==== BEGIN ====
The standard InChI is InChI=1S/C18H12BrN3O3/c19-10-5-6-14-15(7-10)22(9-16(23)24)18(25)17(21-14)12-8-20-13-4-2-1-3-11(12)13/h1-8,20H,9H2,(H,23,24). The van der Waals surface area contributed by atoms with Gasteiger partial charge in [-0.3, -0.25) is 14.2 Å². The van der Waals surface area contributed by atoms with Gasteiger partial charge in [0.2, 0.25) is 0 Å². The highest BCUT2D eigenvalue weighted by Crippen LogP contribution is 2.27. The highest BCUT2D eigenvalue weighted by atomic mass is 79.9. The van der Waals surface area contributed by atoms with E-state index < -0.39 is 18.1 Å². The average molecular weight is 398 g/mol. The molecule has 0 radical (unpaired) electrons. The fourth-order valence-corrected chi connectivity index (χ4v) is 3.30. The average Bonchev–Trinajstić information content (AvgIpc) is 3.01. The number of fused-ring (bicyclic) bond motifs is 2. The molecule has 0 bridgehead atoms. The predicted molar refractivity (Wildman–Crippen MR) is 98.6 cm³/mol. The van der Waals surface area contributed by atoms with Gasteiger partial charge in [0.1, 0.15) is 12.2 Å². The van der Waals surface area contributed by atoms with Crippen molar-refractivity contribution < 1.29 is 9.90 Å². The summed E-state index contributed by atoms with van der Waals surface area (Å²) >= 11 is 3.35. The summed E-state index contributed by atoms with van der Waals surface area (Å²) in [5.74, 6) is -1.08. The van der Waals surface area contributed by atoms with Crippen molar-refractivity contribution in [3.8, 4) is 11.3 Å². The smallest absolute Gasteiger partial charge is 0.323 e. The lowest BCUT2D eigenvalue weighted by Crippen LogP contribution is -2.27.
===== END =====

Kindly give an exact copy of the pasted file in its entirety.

The standard InChI is InChI=1S/C18H12BrN3O3/c19-10-5-6-14-15(7-10)22(9-16(23)24)18(25)17(21-14)12-8-20-13-4-2-1-3-11(12)13/h1-8,20H,9H2,(H,23,24). The van der Waals surface area contributed by atoms with Gasteiger partial charge in [-0.3, -0.25) is 14.2 Å². The van der Waals surface area contributed by atoms with Gasteiger partial charge in [0.2, 0.25) is 0 Å². The highest BCUT2D eigenvalue weighted by Crippen LogP contribution is 2.27. The highest BCUT2D eigenvalue weighted by atomic mass is 79.9. The van der Waals surface area contributed by atoms with E-state index < -0.39 is 18.1 Å². The average molecular weight is 398 g/mol. The molecule has 0 radical (unpaired) electrons. The fourth-order valence-corrected chi connectivity index (χ4v) is 3.30. The average Bonchev–Trinajstić information content (AvgIpc) is 3.01. The number of fused-ring (bicyclic) bond motifs is 2. The molecule has 0 bridgehead atoms. The predicted molar refractivity (Wildman–Crippen MR) is 98.6 cm³/mol. The van der Waals surface area contributed by atoms with Gasteiger partial charge in [0.1, 0.15) is 12.2 Å². The van der Waals surface area contributed by atoms with Crippen molar-refractivity contribution < 1.29 is 9.90 Å². The summed E-state index contributed by atoms with van der Waals surface area (Å²) >= 11 is 3.35. The summed E-state index contributed by atoms with van der Waals surface area (Å²) in [5.74, 6) is -1.08. The van der Waals surface area contributed by atoms with Crippen molar-refractivity contribution in [3.8, 4) is 11.3 Å². The smallest absolute Gasteiger partial charge is 0.323 e. The lowest BCUT2D eigenvalue weighted by Crippen LogP contribution is -2.27.